Probe Spurs Law School To Alter Admissions Policy

October 07, 1992 1 min read

WASHINGTON--The University of California at Berkeley has agreed to alter its law-school admissions policy after an Education Department investigation concluded that the policy ran afoul of Title VI of the Civil Rights Act.

The school has admitted no violations of law.

Under the policy, the law school gave special treatment to minority students and allowed such students on a waiting list to compete only against each other for a limited number of slots in the school.

School officials have said that the policy was aimed at insuring that about one-quarter of its annual enrollment of roughly 270 students were members of minority groups.

Under the agreement with the department’s office for civil rights, the school will no longer track students according to race. It will be allowed, however, to consider race along with other factors in choosing who it admits.

Michael L. Williams, the department’s assistant secretary for civil rights, said the agreement “will encourage colleges and universities to take a look at what they’re doing with the admissions policies and line them up with ... Bakke.’'

In Regents of the University of California v. Bakke, the U.S. Supreme Court ruled in 1978 that using racial quotas in admissions decisions was illegal, although race can be one among many factors used to make such decisions.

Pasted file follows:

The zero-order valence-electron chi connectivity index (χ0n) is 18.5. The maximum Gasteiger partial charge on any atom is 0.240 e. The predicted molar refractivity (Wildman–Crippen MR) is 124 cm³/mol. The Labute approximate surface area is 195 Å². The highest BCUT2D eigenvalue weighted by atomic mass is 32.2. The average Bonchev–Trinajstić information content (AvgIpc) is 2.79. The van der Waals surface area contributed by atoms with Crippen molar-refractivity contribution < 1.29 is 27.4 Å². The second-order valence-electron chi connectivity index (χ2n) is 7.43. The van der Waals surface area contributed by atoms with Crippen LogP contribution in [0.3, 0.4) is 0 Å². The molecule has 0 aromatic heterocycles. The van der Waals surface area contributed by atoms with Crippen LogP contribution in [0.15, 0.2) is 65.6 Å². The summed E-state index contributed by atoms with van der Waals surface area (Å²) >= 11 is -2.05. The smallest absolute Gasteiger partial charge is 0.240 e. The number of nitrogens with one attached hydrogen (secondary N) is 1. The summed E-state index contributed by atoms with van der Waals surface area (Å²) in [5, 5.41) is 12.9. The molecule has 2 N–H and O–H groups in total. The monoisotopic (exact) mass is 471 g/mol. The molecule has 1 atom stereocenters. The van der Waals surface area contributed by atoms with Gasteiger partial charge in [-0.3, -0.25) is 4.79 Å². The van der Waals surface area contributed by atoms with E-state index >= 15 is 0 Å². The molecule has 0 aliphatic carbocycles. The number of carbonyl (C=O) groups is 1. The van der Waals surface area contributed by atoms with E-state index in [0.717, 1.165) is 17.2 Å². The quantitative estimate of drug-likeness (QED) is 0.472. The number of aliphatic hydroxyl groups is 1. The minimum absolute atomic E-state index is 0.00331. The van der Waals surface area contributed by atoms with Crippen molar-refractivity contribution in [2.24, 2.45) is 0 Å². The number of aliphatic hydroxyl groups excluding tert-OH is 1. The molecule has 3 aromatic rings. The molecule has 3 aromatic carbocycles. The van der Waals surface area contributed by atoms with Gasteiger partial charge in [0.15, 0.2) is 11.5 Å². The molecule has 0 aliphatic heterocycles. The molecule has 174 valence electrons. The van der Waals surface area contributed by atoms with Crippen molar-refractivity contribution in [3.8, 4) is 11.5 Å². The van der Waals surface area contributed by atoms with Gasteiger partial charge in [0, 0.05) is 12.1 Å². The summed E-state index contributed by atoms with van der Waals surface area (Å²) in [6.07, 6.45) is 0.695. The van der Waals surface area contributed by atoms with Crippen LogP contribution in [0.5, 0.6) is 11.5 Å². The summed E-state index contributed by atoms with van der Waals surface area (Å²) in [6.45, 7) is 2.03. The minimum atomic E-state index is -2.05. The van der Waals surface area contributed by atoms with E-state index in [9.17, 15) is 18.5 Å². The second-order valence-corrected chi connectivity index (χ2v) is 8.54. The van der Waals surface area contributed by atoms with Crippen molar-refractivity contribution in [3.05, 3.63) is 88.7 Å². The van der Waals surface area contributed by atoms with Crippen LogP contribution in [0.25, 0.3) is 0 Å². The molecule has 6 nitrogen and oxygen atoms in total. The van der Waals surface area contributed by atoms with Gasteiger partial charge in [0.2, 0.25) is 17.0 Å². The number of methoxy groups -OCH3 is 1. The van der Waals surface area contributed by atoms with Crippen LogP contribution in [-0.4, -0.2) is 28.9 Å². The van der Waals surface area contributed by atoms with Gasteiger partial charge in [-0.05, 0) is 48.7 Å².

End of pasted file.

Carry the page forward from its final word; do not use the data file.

Although the university did not explicitly outline racial quotas, the O.C.R. noted, the school set targets that it consistently met.

University officials maintain that its former policy was consistent with Bakke.

Nevertheless, Herma Hill Kay, the dean of the law school, said, “The law school has agreed to enter into the conciliation agreement because we believe we can make certain adjustments that will set at rest the agency’s concerns without affecting our efforts to maintain a diverse student body.’'

She said the school’s efforts were similar to those at other institutions working to promote diversity and affirmative action.

Under the agreement, the law school, known as Boalt Hall, will report to the department in December on its efforts to change its admissions policy, and prepare status reports in the falls of 1993 and 1994.--M.P.

A version of this article appeared in the October 07, 1992 edition of Education Week as Probe Spurs Law School To Alter Admissions Policy